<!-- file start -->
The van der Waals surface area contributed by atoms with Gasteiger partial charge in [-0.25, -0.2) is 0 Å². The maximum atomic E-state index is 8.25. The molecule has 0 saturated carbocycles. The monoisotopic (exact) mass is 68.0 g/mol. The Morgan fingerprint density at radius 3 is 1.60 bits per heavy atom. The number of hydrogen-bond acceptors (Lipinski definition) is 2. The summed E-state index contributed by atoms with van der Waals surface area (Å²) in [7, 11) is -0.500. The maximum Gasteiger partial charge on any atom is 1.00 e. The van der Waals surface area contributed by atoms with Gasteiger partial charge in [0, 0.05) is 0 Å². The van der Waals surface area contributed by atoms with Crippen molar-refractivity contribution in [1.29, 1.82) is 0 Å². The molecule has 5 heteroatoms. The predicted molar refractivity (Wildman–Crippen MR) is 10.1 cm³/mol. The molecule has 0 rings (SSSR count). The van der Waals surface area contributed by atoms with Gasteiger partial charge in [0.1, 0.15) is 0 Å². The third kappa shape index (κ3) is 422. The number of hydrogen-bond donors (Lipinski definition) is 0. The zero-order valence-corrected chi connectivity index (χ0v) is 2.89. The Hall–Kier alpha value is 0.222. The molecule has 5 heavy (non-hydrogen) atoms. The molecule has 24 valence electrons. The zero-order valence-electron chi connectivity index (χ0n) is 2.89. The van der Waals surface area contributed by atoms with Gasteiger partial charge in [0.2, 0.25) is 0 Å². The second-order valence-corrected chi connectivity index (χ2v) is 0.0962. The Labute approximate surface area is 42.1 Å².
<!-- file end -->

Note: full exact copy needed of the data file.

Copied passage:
The van der Waals surface area contributed by atoms with Gasteiger partial charge in [-0.25, -0.2) is 0 Å². The maximum atomic E-state index is 8.25. The molecule has 0 saturated carbocycles. The monoisotopic (exact) mass is 68.0 g/mol. The Morgan fingerprint density at radius 3 is 1.60 bits per heavy atom. The number of hydrogen-bond acceptors (Lipinski definition) is 2. The summed E-state index contributed by atoms with van der Waals surface area (Å²) in [7, 11) is -0.500. The maximum Gasteiger partial charge on any atom is 1.00 e. The van der Waals surface area contributed by atoms with Gasteiger partial charge in [0, 0.05) is 0 Å². The van der Waals surface area contributed by atoms with Crippen molar-refractivity contribution in [1.29, 1.82) is 0 Å². The molecule has 5 heteroatoms. The predicted molar refractivity (Wildman–Crippen MR) is 10.1 cm³/mol. The molecule has 0 rings (SSSR count). The van der Waals surface area contributed by atoms with Gasteiger partial charge in [0.1, 0.15) is 0 Å². The third kappa shape index (κ3) is 422. The number of hydrogen-bond donors (Lipinski definition) is 0. The zero-order valence-corrected chi connectivity index (χ0v) is 2.89. The Hall–Kier alpha value is 0.222. The molecule has 5 heavy (non-hydrogen) atoms. The molecule has 24 valence electrons. The zero-order valence-electron chi connectivity index (χ0n) is 2.89. The van der Waals surface area contributed by atoms with Gasteiger partial charge in [0.2, 0.25) is 0 Å². The second-order valence-corrected chi connectivity index (χ2v) is 0.0962. The Labute approximate surface area is 42.1 Å².